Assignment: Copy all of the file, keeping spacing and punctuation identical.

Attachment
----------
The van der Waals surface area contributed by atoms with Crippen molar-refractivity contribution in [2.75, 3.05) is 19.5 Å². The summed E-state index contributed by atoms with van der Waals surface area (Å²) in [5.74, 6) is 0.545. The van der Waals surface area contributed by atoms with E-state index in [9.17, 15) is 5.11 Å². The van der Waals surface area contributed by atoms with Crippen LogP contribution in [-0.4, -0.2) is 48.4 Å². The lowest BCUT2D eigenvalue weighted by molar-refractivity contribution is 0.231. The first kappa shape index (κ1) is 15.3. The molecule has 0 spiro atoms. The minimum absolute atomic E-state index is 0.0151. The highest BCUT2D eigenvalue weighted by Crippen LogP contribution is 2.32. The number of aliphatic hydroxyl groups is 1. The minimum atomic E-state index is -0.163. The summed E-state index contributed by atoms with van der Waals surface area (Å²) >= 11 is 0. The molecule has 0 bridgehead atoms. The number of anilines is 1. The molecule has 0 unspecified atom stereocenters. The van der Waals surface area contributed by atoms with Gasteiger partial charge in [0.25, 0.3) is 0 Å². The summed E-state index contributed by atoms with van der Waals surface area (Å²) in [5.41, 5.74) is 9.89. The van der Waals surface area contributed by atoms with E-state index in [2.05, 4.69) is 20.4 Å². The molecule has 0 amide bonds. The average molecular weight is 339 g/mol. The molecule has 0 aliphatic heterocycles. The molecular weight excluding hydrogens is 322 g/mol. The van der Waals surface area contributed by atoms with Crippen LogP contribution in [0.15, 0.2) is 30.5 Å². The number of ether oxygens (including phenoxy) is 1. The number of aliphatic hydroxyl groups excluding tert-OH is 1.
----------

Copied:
The van der Waals surface area contributed by atoms with Crippen molar-refractivity contribution in [2.75, 3.05) is 19.5 Å². The summed E-state index contributed by atoms with van der Waals surface area (Å²) in [5.74, 6) is 0.545. The van der Waals surface area contributed by atoms with E-state index in [9.17, 15) is 5.11 Å². The van der Waals surface area contributed by atoms with Crippen LogP contribution in [-0.4, -0.2) is 48.4 Å². The lowest BCUT2D eigenvalue weighted by molar-refractivity contribution is 0.231. The first kappa shape index (κ1) is 15.3. The molecule has 0 spiro atoms. The minimum absolute atomic E-state index is 0.0151. The highest BCUT2D eigenvalue weighted by Crippen LogP contribution is 2.32. The number of aliphatic hydroxyl groups is 1. The minimum atomic E-state index is -0.163. The summed E-state index contributed by atoms with van der Waals surface area (Å²) >= 11 is 0. The molecule has 0 bridgehead atoms. The number of anilines is 1. The molecule has 0 unspecified atom stereocenters. The van der Waals surface area contributed by atoms with Gasteiger partial charge in [0.25, 0.3) is 0 Å². The summed E-state index contributed by atoms with van der Waals surface area (Å²) in [5.41, 5.74) is 9.89. The van der Waals surface area contributed by atoms with E-state index in [2.05, 4.69) is 20.4 Å². The molecule has 0 amide bonds. The average molecular weight is 339 g/mol. The molecule has 0 aliphatic heterocycles. The molecular weight excluding hydrogens is 322 g/mol. The van der Waals surface area contributed by atoms with Crippen LogP contribution in [0.15, 0.2) is 30.5 Å². The number of ether oxygens (including phenoxy) is 1. The number of aliphatic hydroxyl groups excluding tert-OH is 1.